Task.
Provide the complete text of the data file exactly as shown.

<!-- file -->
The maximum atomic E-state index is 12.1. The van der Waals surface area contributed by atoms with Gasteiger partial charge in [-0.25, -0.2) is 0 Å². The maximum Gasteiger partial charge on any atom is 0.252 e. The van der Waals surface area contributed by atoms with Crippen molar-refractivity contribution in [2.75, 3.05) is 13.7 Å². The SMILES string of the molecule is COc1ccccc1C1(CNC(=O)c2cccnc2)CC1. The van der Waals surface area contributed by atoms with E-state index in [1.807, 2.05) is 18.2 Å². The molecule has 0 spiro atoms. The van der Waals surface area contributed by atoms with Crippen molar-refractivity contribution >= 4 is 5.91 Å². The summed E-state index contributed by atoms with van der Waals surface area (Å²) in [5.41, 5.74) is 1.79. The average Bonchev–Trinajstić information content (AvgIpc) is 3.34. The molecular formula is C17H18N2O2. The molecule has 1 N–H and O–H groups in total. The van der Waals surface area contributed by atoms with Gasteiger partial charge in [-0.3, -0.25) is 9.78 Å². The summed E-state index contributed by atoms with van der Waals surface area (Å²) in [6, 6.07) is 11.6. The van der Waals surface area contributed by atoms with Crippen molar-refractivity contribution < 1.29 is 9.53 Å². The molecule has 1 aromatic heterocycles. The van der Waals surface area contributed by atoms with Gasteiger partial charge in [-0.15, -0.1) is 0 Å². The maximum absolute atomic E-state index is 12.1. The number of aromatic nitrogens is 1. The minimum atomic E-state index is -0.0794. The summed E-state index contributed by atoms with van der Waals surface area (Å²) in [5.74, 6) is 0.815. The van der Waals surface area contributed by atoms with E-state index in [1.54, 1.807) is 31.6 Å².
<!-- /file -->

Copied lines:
The maximum atomic E-state index is 12.1. The van der Waals surface area contributed by atoms with Gasteiger partial charge in [-0.25, -0.2) is 0 Å². The maximum Gasteiger partial charge on any atom is 0.252 e. The van der Waals surface area contributed by atoms with Crippen molar-refractivity contribution in [2.75, 3.05) is 13.7 Å². The SMILES string of the molecule is COc1ccccc1C1(CNC(=O)c2cccnc2)CC1. The van der Waals surface area contributed by atoms with E-state index in [1.807, 2.05) is 18.2 Å². The molecule has 0 spiro atoms. The van der Waals surface area contributed by atoms with Crippen molar-refractivity contribution >= 4 is 5.91 Å². The summed E-state index contributed by atoms with van der Waals surface area (Å²) in [5.41, 5.74) is 1.79. The average Bonchev–Trinajstić information content (AvgIpc) is 3.34. The molecular formula is C17H18N2O2. The molecule has 1 N–H and O–H groups in total. The van der Waals surface area contributed by atoms with Gasteiger partial charge in [-0.3, -0.25) is 9.78 Å². The summed E-state index contributed by atoms with van der Waals surface area (Å²) in [6, 6.07) is 11.6. The van der Waals surface area contributed by atoms with Crippen molar-refractivity contribution < 1.29 is 9.53 Å². The molecule has 1 aromatic heterocycles. The van der Waals surface area contributed by atoms with Gasteiger partial charge in [-0.15, -0.1) is 0 Å². The maximum absolute atomic E-state index is 12.1. The number of aromatic nitrogens is 1. The minimum atomic E-state index is -0.0794. The summed E-state index contributed by atoms with van der Waals surface area (Å²) in [5.74, 6) is 0.815. The van der Waals surface area contributed by atoms with E-state index in [1.54, 1.807) is 31.6 Å².